“You can use the rootstock with whatever variety you like to make it more disease-resistant and more productive,” Mr. Mefferd said. “But grafting is definitely a pain, and it takes practice.”The good news is that you can buy ready-to-plant grafted tomatoes at your local garden center or through mail-order outlets like Territorial Seed Company and White Flower Farm.As Barbara Pierson, the nursery manager for White Flower Farm in Litchfield, Conn., said: “It’s not just hype; it really works. And I was a nonbeliever. I grew regular Brandywines on their own roots next to grafted ones and got three times as many. And I got them earlier, too.”Mr. Mefferd, who oversees the tomato trials at Johnny’s, added: “We’ve seen a 30 to 50 percent boost in yield without any decrease in flavor. The fruits look the same, you just get more of them.”The greater root mass of these grafted plants draws more water and nutrients from the soil, so they need less irrigation and fertilizing. And because they are resistant to many pests and diseases, grafted tomatoes have helped farmers worldwide to greatly reduce the use of methyl bromide, a gas used to fumigate soil pests that depletes the stratospheric ozone layer.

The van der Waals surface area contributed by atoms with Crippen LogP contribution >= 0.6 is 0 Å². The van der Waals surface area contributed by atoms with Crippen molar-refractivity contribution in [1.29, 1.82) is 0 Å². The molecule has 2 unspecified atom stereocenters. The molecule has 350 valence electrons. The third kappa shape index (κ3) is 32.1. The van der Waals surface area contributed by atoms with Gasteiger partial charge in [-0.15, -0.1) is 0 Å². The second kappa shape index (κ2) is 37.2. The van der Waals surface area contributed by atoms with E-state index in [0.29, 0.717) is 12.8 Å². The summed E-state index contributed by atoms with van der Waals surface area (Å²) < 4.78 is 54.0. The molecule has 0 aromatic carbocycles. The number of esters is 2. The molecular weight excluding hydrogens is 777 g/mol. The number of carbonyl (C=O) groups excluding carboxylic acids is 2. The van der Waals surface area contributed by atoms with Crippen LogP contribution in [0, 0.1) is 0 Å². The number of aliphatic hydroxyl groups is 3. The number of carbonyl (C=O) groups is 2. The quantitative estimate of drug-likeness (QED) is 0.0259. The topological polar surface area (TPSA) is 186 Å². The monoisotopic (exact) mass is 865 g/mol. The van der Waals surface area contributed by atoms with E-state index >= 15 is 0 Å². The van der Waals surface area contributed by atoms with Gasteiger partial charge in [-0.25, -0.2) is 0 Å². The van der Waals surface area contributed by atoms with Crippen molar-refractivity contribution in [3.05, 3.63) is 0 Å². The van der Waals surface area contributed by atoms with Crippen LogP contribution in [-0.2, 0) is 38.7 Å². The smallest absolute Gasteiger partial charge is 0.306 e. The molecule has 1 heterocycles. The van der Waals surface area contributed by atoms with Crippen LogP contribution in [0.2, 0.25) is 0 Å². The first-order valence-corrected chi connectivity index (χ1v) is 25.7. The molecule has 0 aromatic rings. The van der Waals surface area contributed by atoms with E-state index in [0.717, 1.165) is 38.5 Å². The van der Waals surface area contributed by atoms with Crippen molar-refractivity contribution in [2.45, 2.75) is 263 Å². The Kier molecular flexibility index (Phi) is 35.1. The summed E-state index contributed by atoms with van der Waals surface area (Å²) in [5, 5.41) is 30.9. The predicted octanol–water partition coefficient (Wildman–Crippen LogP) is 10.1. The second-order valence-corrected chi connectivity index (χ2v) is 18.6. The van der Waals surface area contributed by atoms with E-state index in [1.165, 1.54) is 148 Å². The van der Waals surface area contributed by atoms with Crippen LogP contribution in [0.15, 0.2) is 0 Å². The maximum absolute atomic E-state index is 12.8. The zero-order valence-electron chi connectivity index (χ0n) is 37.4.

Wednesday, June 5, 2013
If you're a gardener and you haven't read this, you really should. Anne Raver writes in the NYT about grafting tomatoes.